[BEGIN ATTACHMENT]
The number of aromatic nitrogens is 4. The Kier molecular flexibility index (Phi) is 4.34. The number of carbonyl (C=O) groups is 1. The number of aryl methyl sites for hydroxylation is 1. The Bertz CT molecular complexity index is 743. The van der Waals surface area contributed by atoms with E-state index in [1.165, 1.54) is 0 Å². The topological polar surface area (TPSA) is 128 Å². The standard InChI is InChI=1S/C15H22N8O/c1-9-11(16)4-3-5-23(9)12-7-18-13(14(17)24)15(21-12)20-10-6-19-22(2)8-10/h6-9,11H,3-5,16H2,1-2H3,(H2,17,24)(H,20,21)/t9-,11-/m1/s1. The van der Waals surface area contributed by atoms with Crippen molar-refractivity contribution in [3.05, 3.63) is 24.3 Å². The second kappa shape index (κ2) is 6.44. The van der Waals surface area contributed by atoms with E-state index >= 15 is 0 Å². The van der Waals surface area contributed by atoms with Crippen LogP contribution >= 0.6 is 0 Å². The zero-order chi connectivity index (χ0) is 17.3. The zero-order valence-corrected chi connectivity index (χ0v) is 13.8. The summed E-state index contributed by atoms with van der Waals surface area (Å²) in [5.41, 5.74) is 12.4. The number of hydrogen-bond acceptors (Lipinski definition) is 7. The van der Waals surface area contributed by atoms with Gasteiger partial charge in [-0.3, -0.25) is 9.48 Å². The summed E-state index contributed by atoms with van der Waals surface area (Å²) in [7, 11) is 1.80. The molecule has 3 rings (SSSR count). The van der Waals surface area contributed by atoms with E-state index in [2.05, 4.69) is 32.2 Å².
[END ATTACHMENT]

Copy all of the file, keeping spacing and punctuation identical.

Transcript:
The number of aromatic nitrogens is 4. The Kier molecular flexibility index (Phi) is 4.34. The number of carbonyl (C=O) groups is 1. The number of aryl methyl sites for hydroxylation is 1. The Bertz CT molecular complexity index is 743. The van der Waals surface area contributed by atoms with E-state index in [1.165, 1.54) is 0 Å². The topological polar surface area (TPSA) is 128 Å². The standard InChI is InChI=1S/C15H22N8O/c1-9-11(16)4-3-5-23(9)12-7-18-13(14(17)24)15(21-12)20-10-6-19-22(2)8-10/h6-9,11H,3-5,16H2,1-2H3,(H2,17,24)(H,20,21)/t9-,11-/m1/s1. The van der Waals surface area contributed by atoms with Crippen molar-refractivity contribution in [3.05, 3.63) is 24.3 Å². The second kappa shape index (κ2) is 6.44. The van der Waals surface area contributed by atoms with E-state index >= 15 is 0 Å². The van der Waals surface area contributed by atoms with Crippen LogP contribution >= 0.6 is 0 Å². The zero-order chi connectivity index (χ0) is 17.3. The zero-order valence-corrected chi connectivity index (χ0v) is 13.8. The summed E-state index contributed by atoms with van der Waals surface area (Å²) in [5.41, 5.74) is 12.4. The number of hydrogen-bond acceptors (Lipinski definition) is 7. The van der Waals surface area contributed by atoms with Gasteiger partial charge in [-0.3, -0.25) is 9.48 Å². The summed E-state index contributed by atoms with van der Waals surface area (Å²) in [7, 11) is 1.80. The molecule has 3 rings (SSSR count). The van der Waals surface area contributed by atoms with E-state index in [2.05, 4.69) is 32.2 Å².